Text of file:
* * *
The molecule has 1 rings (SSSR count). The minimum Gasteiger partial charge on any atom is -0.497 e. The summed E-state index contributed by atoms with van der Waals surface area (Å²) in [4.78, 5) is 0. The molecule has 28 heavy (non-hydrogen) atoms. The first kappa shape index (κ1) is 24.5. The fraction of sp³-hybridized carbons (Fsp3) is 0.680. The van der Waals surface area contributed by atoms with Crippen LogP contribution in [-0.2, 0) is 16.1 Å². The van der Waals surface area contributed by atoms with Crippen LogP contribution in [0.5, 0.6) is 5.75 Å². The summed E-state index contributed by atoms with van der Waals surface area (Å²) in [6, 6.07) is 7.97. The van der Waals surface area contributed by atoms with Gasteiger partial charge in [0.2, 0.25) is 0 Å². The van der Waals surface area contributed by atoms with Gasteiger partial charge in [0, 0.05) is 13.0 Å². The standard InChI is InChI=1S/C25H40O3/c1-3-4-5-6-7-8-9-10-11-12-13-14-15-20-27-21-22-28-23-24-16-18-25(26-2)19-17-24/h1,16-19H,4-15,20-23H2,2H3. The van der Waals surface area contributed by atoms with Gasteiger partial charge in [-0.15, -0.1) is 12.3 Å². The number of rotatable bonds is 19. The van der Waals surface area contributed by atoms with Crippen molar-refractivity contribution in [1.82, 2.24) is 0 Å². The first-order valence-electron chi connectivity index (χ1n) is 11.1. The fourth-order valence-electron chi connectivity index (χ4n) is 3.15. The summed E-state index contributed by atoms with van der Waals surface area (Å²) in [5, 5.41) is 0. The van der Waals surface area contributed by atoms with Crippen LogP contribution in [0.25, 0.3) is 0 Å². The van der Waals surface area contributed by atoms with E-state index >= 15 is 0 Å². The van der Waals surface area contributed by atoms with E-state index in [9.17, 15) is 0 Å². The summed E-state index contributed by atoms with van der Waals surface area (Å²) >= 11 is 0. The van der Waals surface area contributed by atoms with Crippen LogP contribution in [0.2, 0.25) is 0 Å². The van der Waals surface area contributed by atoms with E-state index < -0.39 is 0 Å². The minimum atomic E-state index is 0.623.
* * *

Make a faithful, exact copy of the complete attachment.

The molecule has 1 rings (SSSR count). The minimum Gasteiger partial charge on any atom is -0.497 e. The summed E-state index contributed by atoms with van der Waals surface area (Å²) in [4.78, 5) is 0. The molecule has 28 heavy (non-hydrogen) atoms. The first kappa shape index (κ1) is 24.5. The fraction of sp³-hybridized carbons (Fsp3) is 0.680. The van der Waals surface area contributed by atoms with Crippen LogP contribution in [-0.2, 0) is 16.1 Å². The van der Waals surface area contributed by atoms with Crippen LogP contribution in [0.5, 0.6) is 5.75 Å². The summed E-state index contributed by atoms with van der Waals surface area (Å²) in [6, 6.07) is 7.97. The van der Waals surface area contributed by atoms with Gasteiger partial charge in [0.2, 0.25) is 0 Å². The van der Waals surface area contributed by atoms with Gasteiger partial charge in [0, 0.05) is 13.0 Å². The standard InChI is InChI=1S/C25H40O3/c1-3-4-5-6-7-8-9-10-11-12-13-14-15-20-27-21-22-28-23-24-16-18-25(26-2)19-17-24/h1,16-19H,4-15,20-23H2,2H3. The van der Waals surface area contributed by atoms with Gasteiger partial charge in [-0.15, -0.1) is 12.3 Å². The number of rotatable bonds is 19. The van der Waals surface area contributed by atoms with Crippen molar-refractivity contribution in [1.82, 2.24) is 0 Å². The first-order valence-electron chi connectivity index (χ1n) is 11.1. The fourth-order valence-electron chi connectivity index (χ4n) is 3.15. The summed E-state index contributed by atoms with van der Waals surface area (Å²) in [5, 5.41) is 0. The van der Waals surface area contributed by atoms with Crippen LogP contribution in [0.25, 0.3) is 0 Å². The van der Waals surface area contributed by atoms with E-state index >= 15 is 0 Å². The van der Waals surface area contributed by atoms with E-state index in [9.17, 15) is 0 Å². The summed E-state index contributed by atoms with van der Waals surface area (Å²) >= 11 is 0. The van der Waals surface area contributed by atoms with Crippen LogP contribution in [0.2, 0.25) is 0 Å². The van der Waals surface area contributed by atoms with E-state index < -0.39 is 0 Å². The minimum atomic E-state index is 0.623.